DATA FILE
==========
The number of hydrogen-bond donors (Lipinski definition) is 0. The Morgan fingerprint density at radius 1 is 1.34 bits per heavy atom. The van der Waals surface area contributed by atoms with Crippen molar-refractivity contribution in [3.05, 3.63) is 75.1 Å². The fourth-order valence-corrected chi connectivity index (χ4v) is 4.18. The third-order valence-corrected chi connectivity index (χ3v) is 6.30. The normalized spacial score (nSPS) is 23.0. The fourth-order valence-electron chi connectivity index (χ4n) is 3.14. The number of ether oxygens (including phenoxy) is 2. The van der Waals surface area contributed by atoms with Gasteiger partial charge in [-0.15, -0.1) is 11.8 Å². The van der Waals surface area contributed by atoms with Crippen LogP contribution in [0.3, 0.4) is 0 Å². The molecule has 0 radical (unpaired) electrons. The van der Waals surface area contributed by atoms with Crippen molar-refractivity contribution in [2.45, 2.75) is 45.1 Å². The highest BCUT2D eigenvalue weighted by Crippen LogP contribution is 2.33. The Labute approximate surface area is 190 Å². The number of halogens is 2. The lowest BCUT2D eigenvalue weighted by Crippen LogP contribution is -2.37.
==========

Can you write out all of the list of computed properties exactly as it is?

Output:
The number of hydrogen-bond donors (Lipinski definition) is 0. The Morgan fingerprint density at radius 1 is 1.34 bits per heavy atom. The van der Waals surface area contributed by atoms with Crippen molar-refractivity contribution in [3.05, 3.63) is 75.1 Å². The fourth-order valence-corrected chi connectivity index (χ4v) is 4.18. The third-order valence-corrected chi connectivity index (χ3v) is 6.30. The normalized spacial score (nSPS) is 23.0. The fourth-order valence-electron chi connectivity index (χ4n) is 3.14. The number of ether oxygens (including phenoxy) is 2. The van der Waals surface area contributed by atoms with Gasteiger partial charge in [-0.15, -0.1) is 11.8 Å². The van der Waals surface area contributed by atoms with Crippen LogP contribution in [0.3, 0.4) is 0 Å². The molecule has 0 radical (unpaired) electrons. The van der Waals surface area contributed by atoms with Crippen molar-refractivity contribution in [2.45, 2.75) is 45.1 Å². The highest BCUT2D eigenvalue weighted by Crippen LogP contribution is 2.33. The Labute approximate surface area is 190 Å². The number of halogens is 2. The lowest BCUT2D eigenvalue weighted by Crippen LogP contribution is -2.37.